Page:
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COA orders a new child support order

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The Indiana Court of Appeals reversed the denial of a father’s petition to modify child support. The judges held he didn’t waive his argument for modification because he made a prima facie showing he qualified for a modification under one subsection of the statute, even though he argued before the trial court that he qualified based on the other subsection.

In Brian Holtzleiter v. Angela Holtzleiter, No. 48A02-1006-DR-736, Brian Holtzleiter sought to modify his child support obligation a little more than a year after the original obligation was entered. In his petition he claimed an ongoing and substantial change in circumstances, subsection (1) under Indiana Code Section 31-16-8-1. The trial court denied the petition, finding the changes in circumstances don’t render the current support order unreasonable.

The Court of Appeals agreed with Brian that he met his burden under subsection (2) of that statute. That subsection requires that the petition for modification be at least 12 months after the order requesting to be modified or revoked was issued, and that the party has been ordered to pay an amount that differs by more than 20 percent from the amount that would be ordered by applying the child support guidelines.

Brian submitted a child support worksheet that proposed his child support obligation should now be $178.89 a week due to a change in job with a lower salary and a remarriage and new child to take care of. His current obligation was $317 a week for his two children from his marriage with Angela.

The judges went against their colleagues’ decision in Hay v. Hay, 730 N.E.2d 787, 794 (Ind. Ct. App. 2000), and ruled Brian preserved his argument on appeal. Hay held that a father waived his argument that his obligation should be modified pursuant to subsection 2 because he failed to make that argument to the trial court. In the instant case, the judges believed the trial court and opposing party have been provided with sufficient notice that Brian called into play subsection (2) by submitting his child support worksheet showing his current obligation is 20 percent more than the amount he would be ordered to pay by applying the guidelines.

“Given the bright-line test set forth in subsection (2), we can discern no basis for punishing someone with a support order that otherwise statutorily qualifies for modification simply because the party failed to utter the magic words. The Guidelines are not meant to be a trap for the unwary but are intended to lead the way to a fair result in a complicated area of law,” wrote Judge Terry Crone.

After examining the evidence, the judges reversed the denial of his petition to modify and ordered on remand for the trial court to adjust the child support order accordingly. They also agreed that Brian’s $15,000 relocation bonus and the fact that Angela’s child care expenses have increased due to her employment outside of the home should be considered in determining his child support obligation.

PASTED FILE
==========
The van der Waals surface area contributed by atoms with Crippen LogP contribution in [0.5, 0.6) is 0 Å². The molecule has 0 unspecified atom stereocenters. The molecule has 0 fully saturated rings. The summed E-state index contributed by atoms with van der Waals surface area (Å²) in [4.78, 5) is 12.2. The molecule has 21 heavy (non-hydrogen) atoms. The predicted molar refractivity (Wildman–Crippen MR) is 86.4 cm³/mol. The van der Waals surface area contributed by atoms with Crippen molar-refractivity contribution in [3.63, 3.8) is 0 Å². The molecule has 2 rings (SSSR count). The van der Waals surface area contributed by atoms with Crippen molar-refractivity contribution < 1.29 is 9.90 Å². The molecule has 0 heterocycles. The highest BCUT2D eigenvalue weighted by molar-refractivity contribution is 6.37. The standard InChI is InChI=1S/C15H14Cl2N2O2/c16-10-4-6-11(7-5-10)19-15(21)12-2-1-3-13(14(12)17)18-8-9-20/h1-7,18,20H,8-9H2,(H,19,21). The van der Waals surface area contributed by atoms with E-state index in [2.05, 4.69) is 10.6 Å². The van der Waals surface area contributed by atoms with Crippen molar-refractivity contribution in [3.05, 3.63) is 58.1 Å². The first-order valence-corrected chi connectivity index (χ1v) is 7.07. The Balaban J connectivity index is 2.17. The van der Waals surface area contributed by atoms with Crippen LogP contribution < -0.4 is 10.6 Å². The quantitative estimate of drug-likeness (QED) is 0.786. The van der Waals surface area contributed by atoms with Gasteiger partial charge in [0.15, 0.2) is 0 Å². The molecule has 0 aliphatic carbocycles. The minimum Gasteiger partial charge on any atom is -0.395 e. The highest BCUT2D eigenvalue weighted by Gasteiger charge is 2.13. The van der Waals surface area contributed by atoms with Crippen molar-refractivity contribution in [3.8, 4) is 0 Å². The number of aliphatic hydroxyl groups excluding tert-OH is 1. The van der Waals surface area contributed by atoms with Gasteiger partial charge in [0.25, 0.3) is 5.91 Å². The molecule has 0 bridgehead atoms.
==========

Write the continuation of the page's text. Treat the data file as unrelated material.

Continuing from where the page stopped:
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  1. Major social engineering imposed by judicial order well in advance of democratic change, has been the story of the whole post ww2 period. Contraception, desegregation, abortion, gay marriage: all rammed down the throats of Americans who didn't vote to change existing laws on any such thing, by the unelected lifetime tenure Supreme court heirarchs. Maybe people came to accept those things once imposed upon them, but, that's accommodation not acceptance; and surely not democracy. So let's quit lying to the kids telling them this is a democracy. Some sort of oligarchy, but no democracy that's for sure, and it never was. A bourgeois republic from day one.

  2. JD Massur, yes, brings to mind a similar stand at a Texas Mission in 1836. Or Vladivostok in 1918. As you seemingly gloat, to the victors go the spoils ... let the looting begin, right?

  3. I always wondered why high fence deer hunting was frowned upon? I guess you need to keep the population steady. If you don't, no one can enjoy hunting! Thanks for the post! Fence

  4. Whether you support "gay marriage" or not is not the issue. The issue is whether the SCOTUS can extract from an unmentionable somewhere the notion that the Constitution forbids government "interference" in the "right" to marry. Just imagine time-traveling to Philadelphia in 1787. Ask James Madison if the document he and his fellows just wrote allowed him- or forbade government to "interfere" with- his "right" to marry George Washington? He would have immediately- and justly- summoned the Sergeant-at-Arms to throw your sorry self out into the street. Far from being a day of liberation, this is a day of capitulation by the Rule of Law to the Rule of What's Happening Now.

  5. With today's ruling, AG Zoeller's arguments in the cases of Obamacare and Same-sex Marriage can be relegated to the ash heap of history. 0-fer

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